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Program Profiles

Housing Trust Fund

In July 2008, the Housing Trust Fund (HTF, often referred to as the National Housing Trust Fund) was signed into law, the first new federal rental housing production program targeted to low-income households since 1974. It was created to preserve and expand the availability of affordable homes for low- and very-low-income households. It has a strong focus on rental housing: at least 80 percent of HTF dollars are reserved for the development of rental housing, while up to 10 percent will be used to support first-time homebuyer activities. The remaining 10 percent of the funds are reserved for administrative and planning costs.

Three-quarters of all funds must serve extremely low-income households. HTF dollars are administered by the U.S. Department of Housing and Urban Development (HUD) and disbursed to states through block grants, which can be distributed to qualifying public, private and nonprofit entities.

In January of 2015, HUD published an interim rule to give guidance to states on implementing the HTF. States included their HTF Allocation Plans with their 2016 Annual Action Plans, and HUD anticipates granting the first HTF funds in the summer of 2016. The total funding available for 2016 is just under $174 million. Three million dollars of funding is guaranteed to each state and the District of Columbia, with some receiving more according to differing levels of need and construction costs. HUD plans to publish a final rule incorporating public comments after a year of HTF operation.

Low Income Housing Trust Fund (Chicago, Ill.)

Chicago focuses a majority of its Low Income Housing Trust Fund resources on the Rental Subsidy Program—a nationally recognized model for assisting very-low-income individuals. The trust fund is used to subsidize rent for extremely low-income households (earning less than 30 percent of area median income) through quarterly payments made directly to landlords.

Discretionary funds from the City of Chicago’s corporate fund (the city’s general operating fund), as well as HUD grants and other federal assistance, have been used to support the trust fund since its inception. In 2005, the City of Chicago made a five-year commitment totaling $5 million from proceeds from the privatization of the Skyway (a 7.8-mile toll road connecting to the Indiana Tollway). The commitment was renewed in 2010 with a $1.3 million allocation of proceeds from the sale of parking meters.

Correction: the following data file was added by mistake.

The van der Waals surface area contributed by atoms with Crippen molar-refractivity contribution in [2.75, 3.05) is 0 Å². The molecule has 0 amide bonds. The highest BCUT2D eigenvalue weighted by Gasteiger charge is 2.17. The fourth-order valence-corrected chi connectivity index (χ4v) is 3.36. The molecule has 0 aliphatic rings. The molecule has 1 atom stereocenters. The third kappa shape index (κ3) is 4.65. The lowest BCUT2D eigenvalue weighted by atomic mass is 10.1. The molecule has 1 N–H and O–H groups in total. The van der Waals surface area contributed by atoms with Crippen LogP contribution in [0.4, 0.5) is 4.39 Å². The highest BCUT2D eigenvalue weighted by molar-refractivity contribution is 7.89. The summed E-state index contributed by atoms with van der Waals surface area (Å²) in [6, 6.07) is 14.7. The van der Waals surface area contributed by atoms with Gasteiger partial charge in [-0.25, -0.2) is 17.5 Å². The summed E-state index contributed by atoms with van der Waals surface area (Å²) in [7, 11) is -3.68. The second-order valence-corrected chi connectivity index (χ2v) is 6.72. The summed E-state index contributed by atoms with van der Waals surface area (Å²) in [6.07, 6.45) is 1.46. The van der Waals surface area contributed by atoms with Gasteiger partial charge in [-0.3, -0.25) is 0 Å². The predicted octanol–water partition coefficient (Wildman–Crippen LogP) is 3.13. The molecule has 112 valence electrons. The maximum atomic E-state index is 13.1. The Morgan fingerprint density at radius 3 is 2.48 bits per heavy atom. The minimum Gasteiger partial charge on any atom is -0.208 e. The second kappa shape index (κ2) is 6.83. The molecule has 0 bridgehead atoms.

The trust fund was also designated by the Chicago City Council to receive 40 percent of the fees developers pay for zoning and/or administrative relief, which allows them to build at a higher density than normally allowed. Funding from the trust fund is used to support long-term investments with forgivable loans and grants.

In addition to the Chicago’s Low Income Housing Trust Fund, the State of Illinois passed the Rental Housing Support Act in 2005, establishing a statewide rental assistance program for extremely and severely low-income households. The program is administered by the Illinois Housing Development Authority and funded through a $10 document recording fee, which is assessed on all real estate documents in communities across the state. Ninety percent of funds collected are returned to the local entity to support permanent affordable housing.

ARCH Housing Trust Fund (King County, Wash.)

Recognizing that affordable housing was a regional problem requiring a regional solution, municipalities in King County, Wash., formed ARCH, A Regional Coalition for Housing, in 1992. In 1993, ARCH established a Housing Trust Fund with some unique features. The ARCH Housing Trust Fund enables municipalities in east King County to pool their resources, which can be spent in any of the municipalities to create or preserve housing for low- and moderate-income individuals.

Currently, 15 municipalities in east King County contribute to the fund annually according to an informal “parity policy.” Funds are made available through loans and grants and are offered through an annual application round. Municipalities are able to contribute funds in a variety of ways, including offering fee waivers or land donations to developers. Common revenue sources for municipal contributions include general fund allocations, Community Development Block Grant funds, developer payments, loan repayments and interest earnings.

Funds collected from member jurisdictions are then distributed regionally based on the needs in the county. Applications can be submitted by nonprofit organizations, private organizations, public housing authorities and public development authorities. From there, ARCH’s citizen advisory board makes project recommendations, which are confirmed by the executive board and approved by individual city councils.